There are instances in areas such as Colville and Florianville where each street has a drug dealer.” A Homevale resident who wished to remain anonymous concurred with Plaatje on addicts being young teenagers of late. “In our area there is a vaal huis, known drug den where 12 year old girls get high on tik (methamphetamine). We all know the drug dens but we do not trust the police. The drug lords are feeding the entire law enforcement system hence we are afraid of being victimized. We keep seeing police vehicles at those houses and yet it keeps being business as usual. So what are we to do?” A group of boys at Galeshewe’s Hulana Park who looked much younger albeit claiming that their ages ranged from 17 to 22 years, were smoking a hookah pipe mix of what they called “spicey,” a hookah flavour blended with dagga, also acknowledged the widespread use gafifi (rock cocaine) and tik among younger users. Down the road at Tyala Street and Hulana Road intersection, self-confessed dagga user Sechaba Molefi of Mokgautsi Street said; “I have noted that school going youth who have the luxury of pocket money are the tik and cat (methathinone/cheap coke) users around our area. The parents are afraid to speak out whilst the drug user child keeps stealing everything that can be sold from the household. My Grootman it is easy to notice them due to their drastic behavioural change hence these young users call tik drasties.” Whilst Molefi prepared a poke of dagga, his friend Tumelo Maputla also of Mokgautsi Street added his own witty commentary; “Communities should not reject these young users but should instead provide a support system. We are in urgent need of drug rehabilitation centres for the poor and only government can help us. We are prepared to participate in anti-drug programmes and help our government.” The manager of newly established anti-drug non-governmental organisation, Northern Cape Rehabilitation Centre, Rehana Ramzan, said the out-patient facility largely deals with cases of tik and mandrax followed by dagga and glue sniffing. “Our youngest addiction case was that of a 14 year old as a user of tik. Our early intervention is highly successful but the situation is dire out there. There is no more time for parent and user denial, we are fighting a real monster and you got to spare a thought for the low-income households that are our focus point. The influx and abuse of drugs in Kimberley has now gripped all communities and all races. We are stretched in that we are now dealing with severe psychosis cases. “Parents come to the party only when users display social withdrawal and are stealing household goods, however, we do have West End parents who have been proactive in seeking assistance. Back in 2015 whilst I was a nurse, we had a situation of a stop and search with random drug testing being conducted on 70 learners at one of the high schools and only three were clean. Now, doesn’t that explain the current likely scenario?” questioned Ramzan. Specialist police, Hawks, spokesperson in the Northern Cape, Captain Philani Nkwalase said mechanisms are in place in protecting school going youth and the community at large. “We create awareness at schools and through community engagements, our operations include conducting regular disruptive searches where we raid places suspected to be involved in drug trade. This works as people give us information during campaigns and we investigate and then close them down.”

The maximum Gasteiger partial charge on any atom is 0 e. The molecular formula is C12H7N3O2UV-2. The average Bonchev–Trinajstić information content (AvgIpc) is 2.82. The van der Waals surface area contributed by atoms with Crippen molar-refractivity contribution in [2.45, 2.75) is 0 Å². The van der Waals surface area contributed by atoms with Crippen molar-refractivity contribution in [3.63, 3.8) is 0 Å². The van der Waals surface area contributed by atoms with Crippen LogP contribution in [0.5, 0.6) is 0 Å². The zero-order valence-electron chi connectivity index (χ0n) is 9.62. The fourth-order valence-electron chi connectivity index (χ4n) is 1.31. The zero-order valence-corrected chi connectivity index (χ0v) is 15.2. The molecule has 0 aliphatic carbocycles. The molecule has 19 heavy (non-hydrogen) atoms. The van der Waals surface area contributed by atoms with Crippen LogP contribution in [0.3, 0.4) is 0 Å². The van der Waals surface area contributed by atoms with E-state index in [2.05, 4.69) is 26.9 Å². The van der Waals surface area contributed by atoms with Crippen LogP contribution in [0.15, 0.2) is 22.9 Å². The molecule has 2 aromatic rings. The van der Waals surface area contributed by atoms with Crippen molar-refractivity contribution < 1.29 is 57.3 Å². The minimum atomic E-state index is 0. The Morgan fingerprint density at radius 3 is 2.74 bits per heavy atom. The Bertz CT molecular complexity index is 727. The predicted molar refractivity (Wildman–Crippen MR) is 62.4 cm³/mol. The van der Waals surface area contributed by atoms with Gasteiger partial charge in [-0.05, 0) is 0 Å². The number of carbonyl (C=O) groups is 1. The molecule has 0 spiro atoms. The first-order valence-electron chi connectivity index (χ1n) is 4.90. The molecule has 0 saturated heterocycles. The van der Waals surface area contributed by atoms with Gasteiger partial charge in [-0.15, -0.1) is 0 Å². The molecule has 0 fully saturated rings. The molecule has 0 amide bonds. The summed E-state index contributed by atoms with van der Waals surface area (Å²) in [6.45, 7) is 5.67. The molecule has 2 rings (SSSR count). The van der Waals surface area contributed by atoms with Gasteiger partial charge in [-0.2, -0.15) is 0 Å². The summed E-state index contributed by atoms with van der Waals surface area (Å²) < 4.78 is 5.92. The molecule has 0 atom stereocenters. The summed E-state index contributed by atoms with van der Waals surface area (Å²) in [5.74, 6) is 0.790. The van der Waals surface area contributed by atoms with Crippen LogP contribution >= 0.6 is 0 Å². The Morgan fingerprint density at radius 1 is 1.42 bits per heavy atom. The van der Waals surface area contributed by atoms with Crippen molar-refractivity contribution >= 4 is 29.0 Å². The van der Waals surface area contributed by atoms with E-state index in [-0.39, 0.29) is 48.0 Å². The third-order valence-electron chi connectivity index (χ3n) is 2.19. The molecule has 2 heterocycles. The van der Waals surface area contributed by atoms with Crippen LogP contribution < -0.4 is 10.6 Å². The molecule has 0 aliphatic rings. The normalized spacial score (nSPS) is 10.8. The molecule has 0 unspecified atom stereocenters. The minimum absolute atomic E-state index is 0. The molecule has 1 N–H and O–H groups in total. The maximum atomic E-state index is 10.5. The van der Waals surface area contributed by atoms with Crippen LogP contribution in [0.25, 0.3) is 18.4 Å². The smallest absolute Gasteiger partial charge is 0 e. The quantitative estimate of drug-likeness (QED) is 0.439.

On the allegation that some SAPS members are involved in the proliferation of illicit drugs, Captain Nkwalase urged, “we encourage your source to come forward with that information, and will investigate without fear or favour as we have done with many of colleagues who have been found working against the law.” He added, “There are few incidents where we have acted on such criminality committed by police members.” Meanwhile, three Upington police officers were arrested alongside foreign nationals in an intelligence-driven clampdown on a drug syndicate last year March, will appear again in the local court this year. The charges include amongst others money laundering and racketeering. Drug manufacturing implements were also seized. In further proof of the widespread proliferation of drugs in the Northern Cape, the Hawks seized cocaine worth approximately R3.1 million from a car that had crashed on the N14 between Olifantshoek and Upington earlier this month. The driver of the vehicle Mohammed Wilson will make his second court appearance on June 29, 2018.